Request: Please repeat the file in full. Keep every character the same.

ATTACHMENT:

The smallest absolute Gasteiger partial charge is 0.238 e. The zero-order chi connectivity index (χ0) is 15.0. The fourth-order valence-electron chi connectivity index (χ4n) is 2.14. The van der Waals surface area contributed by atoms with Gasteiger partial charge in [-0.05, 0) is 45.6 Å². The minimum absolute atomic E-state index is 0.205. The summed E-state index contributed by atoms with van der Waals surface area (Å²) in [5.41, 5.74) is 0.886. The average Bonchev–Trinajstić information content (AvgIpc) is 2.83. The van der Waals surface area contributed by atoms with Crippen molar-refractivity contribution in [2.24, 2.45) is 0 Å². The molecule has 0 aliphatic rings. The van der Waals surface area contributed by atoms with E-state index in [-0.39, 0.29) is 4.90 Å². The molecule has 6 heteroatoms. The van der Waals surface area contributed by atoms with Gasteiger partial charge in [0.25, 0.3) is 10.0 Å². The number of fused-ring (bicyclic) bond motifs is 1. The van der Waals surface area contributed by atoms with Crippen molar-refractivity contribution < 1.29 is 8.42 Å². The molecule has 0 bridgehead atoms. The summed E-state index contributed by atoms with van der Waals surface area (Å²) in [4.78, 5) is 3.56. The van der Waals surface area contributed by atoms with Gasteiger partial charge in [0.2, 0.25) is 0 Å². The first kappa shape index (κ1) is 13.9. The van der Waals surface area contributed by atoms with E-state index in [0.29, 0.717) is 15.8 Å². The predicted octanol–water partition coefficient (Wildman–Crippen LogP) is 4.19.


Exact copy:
The smallest absolute Gasteiger partial charge is 0.238 e. The zero-order chi connectivity index (χ0) is 15.0. The fourth-order valence-electron chi connectivity index (χ4n) is 2.14. The van der Waals surface area contributed by atoms with Gasteiger partial charge in [-0.05, 0) is 45.6 Å². The minimum absolute atomic E-state index is 0.205. The summed E-state index contributed by atoms with van der Waals surface area (Å²) in [5.41, 5.74) is 0.886. The average Bonchev–Trinajstić information content (AvgIpc) is 2.83. The van der Waals surface area contributed by atoms with Crippen molar-refractivity contribution in [2.24, 2.45) is 0 Å². The molecule has 0 aliphatic rings. The van der Waals surface area contributed by atoms with E-state index in [-0.39, 0.29) is 4.90 Å². The molecule has 6 heteroatoms. The van der Waals surface area contributed by atoms with Gasteiger partial charge in [0.25, 0.3) is 10.0 Å². The number of fused-ring (bicyclic) bond motifs is 1. The van der Waals surface area contributed by atoms with Crippen molar-refractivity contribution < 1.29 is 8.42 Å². The molecule has 0 bridgehead atoms. The summed E-state index contributed by atoms with van der Waals surface area (Å²) in [4.78, 5) is 3.56. The van der Waals surface area contributed by atoms with Gasteiger partial charge in [0.2, 0.25) is 0 Å². The first kappa shape index (κ1) is 13.9. The van der Waals surface area contributed by atoms with E-state index in [0.29, 0.717) is 15.8 Å². The predicted octanol–water partition coefficient (Wildman–Crippen LogP) is 4.19.